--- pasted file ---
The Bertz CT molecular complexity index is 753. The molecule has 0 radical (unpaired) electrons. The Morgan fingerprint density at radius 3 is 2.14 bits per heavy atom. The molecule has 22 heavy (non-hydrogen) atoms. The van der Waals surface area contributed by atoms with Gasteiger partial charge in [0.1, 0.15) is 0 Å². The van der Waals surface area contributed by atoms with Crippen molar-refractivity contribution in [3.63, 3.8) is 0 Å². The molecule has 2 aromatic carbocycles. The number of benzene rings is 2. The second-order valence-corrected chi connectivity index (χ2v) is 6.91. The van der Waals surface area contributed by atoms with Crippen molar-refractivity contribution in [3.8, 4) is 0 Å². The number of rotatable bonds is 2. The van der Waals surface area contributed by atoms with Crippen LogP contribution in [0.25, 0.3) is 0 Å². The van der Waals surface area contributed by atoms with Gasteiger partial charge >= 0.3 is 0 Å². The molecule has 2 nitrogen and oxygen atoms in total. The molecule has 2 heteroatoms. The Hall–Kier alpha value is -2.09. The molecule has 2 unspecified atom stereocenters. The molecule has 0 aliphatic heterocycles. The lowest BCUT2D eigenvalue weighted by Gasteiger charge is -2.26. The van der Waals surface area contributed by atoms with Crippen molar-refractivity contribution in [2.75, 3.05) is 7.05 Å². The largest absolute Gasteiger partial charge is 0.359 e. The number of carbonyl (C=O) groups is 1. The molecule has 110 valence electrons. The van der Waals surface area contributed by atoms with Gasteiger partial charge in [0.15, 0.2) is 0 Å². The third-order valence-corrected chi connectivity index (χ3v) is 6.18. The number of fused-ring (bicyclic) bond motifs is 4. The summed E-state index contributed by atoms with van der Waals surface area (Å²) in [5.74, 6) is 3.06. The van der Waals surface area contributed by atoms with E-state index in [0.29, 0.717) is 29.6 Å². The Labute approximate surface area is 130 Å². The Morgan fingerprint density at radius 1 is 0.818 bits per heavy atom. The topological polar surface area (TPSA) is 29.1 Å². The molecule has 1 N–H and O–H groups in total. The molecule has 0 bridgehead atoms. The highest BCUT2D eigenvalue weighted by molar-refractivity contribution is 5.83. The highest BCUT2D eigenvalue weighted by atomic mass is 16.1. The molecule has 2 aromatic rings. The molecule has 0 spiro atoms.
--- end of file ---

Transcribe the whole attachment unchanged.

The Bertz CT molecular complexity index is 753. The molecule has 0 radical (unpaired) electrons. The Morgan fingerprint density at radius 3 is 2.14 bits per heavy atom. The molecule has 22 heavy (non-hydrogen) atoms. The van der Waals surface area contributed by atoms with Gasteiger partial charge in [0.1, 0.15) is 0 Å². The van der Waals surface area contributed by atoms with Crippen molar-refractivity contribution in [3.63, 3.8) is 0 Å². The molecule has 2 aromatic carbocycles. The number of benzene rings is 2. The second-order valence-corrected chi connectivity index (χ2v) is 6.91. The van der Waals surface area contributed by atoms with Crippen molar-refractivity contribution in [3.8, 4) is 0 Å². The number of rotatable bonds is 2. The van der Waals surface area contributed by atoms with Crippen LogP contribution in [0.25, 0.3) is 0 Å². The van der Waals surface area contributed by atoms with Gasteiger partial charge >= 0.3 is 0 Å². The molecule has 2 nitrogen and oxygen atoms in total. The molecule has 2 heteroatoms. The Hall–Kier alpha value is -2.09. The molecule has 2 unspecified atom stereocenters. The molecule has 0 aliphatic heterocycles. The lowest BCUT2D eigenvalue weighted by Gasteiger charge is -2.26. The van der Waals surface area contributed by atoms with Crippen molar-refractivity contribution in [2.75, 3.05) is 7.05 Å². The largest absolute Gasteiger partial charge is 0.359 e. The number of carbonyl (C=O) groups is 1. The molecule has 110 valence electrons. The van der Waals surface area contributed by atoms with Gasteiger partial charge in [0.15, 0.2) is 0 Å². The third-order valence-corrected chi connectivity index (χ3v) is 6.18. The number of fused-ring (bicyclic) bond motifs is 4. The summed E-state index contributed by atoms with van der Waals surface area (Å²) in [5.74, 6) is 3.06. The van der Waals surface area contributed by atoms with E-state index in [0.29, 0.717) is 29.6 Å². The Labute approximate surface area is 130 Å². The Morgan fingerprint density at radius 1 is 0.818 bits per heavy atom. The topological polar surface area (TPSA) is 29.1 Å². The molecule has 1 N–H and O–H groups in total. The molecule has 0 bridgehead atoms. The highest BCUT2D eigenvalue weighted by molar-refractivity contribution is 5.83. The highest BCUT2D eigenvalue weighted by atomic mass is 16.1. The molecule has 2 aromatic rings. The molecule has 0 spiro atoms.